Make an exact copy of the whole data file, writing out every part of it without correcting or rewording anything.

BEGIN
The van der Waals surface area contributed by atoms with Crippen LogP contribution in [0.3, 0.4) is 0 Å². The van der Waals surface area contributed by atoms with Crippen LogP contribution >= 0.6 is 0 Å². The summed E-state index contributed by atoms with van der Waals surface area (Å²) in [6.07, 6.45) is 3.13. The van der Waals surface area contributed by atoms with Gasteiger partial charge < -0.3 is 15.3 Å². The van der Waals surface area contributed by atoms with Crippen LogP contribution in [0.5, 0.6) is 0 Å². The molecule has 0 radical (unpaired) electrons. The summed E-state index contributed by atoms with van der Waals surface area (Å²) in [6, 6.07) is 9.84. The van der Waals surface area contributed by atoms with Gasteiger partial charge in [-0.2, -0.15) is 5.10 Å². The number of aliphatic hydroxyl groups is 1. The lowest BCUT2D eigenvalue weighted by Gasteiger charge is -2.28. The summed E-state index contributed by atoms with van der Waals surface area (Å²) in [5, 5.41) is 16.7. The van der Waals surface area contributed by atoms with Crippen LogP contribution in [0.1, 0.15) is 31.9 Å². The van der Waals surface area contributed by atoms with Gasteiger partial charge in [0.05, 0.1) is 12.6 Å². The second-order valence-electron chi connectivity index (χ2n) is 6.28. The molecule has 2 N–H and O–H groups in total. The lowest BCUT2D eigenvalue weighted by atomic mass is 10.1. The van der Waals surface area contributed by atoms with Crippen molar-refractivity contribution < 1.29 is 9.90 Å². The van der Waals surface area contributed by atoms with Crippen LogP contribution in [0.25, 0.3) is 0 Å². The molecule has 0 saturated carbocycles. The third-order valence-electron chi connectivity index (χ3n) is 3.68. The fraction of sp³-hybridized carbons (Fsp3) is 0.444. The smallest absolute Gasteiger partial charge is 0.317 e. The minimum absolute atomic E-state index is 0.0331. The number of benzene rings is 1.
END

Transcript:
The van der Waals surface area contributed by atoms with Crippen LogP contribution in [0.3, 0.4) is 0 Å². The van der Waals surface area contributed by atoms with Crippen LogP contribution >= 0.6 is 0 Å². The summed E-state index contributed by atoms with van der Waals surface area (Å²) in [6.07, 6.45) is 3.13. The van der Waals surface area contributed by atoms with Gasteiger partial charge < -0.3 is 15.3 Å². The van der Waals surface area contributed by atoms with Crippen LogP contribution in [0.5, 0.6) is 0 Å². The molecule has 0 radical (unpaired) electrons. The summed E-state index contributed by atoms with van der Waals surface area (Å²) in [6, 6.07) is 9.84. The van der Waals surface area contributed by atoms with Gasteiger partial charge in [-0.2, -0.15) is 5.10 Å². The number of aliphatic hydroxyl groups is 1. The lowest BCUT2D eigenvalue weighted by Gasteiger charge is -2.28. The summed E-state index contributed by atoms with van der Waals surface area (Å²) in [5, 5.41) is 16.7. The van der Waals surface area contributed by atoms with Crippen LogP contribution in [0.1, 0.15) is 31.9 Å². The van der Waals surface area contributed by atoms with Gasteiger partial charge in [0.05, 0.1) is 12.6 Å². The second-order valence-electron chi connectivity index (χ2n) is 6.28. The molecule has 2 N–H and O–H groups in total. The lowest BCUT2D eigenvalue weighted by atomic mass is 10.1. The van der Waals surface area contributed by atoms with Crippen molar-refractivity contribution < 1.29 is 9.90 Å². The van der Waals surface area contributed by atoms with Crippen LogP contribution in [0.25, 0.3) is 0 Å². The molecule has 0 saturated carbocycles. The third-order valence-electron chi connectivity index (χ3n) is 3.68. The fraction of sp³-hybridized carbons (Fsp3) is 0.444. The smallest absolute Gasteiger partial charge is 0.317 e. The minimum absolute atomic E-state index is 0.0331. The number of benzene rings is 1.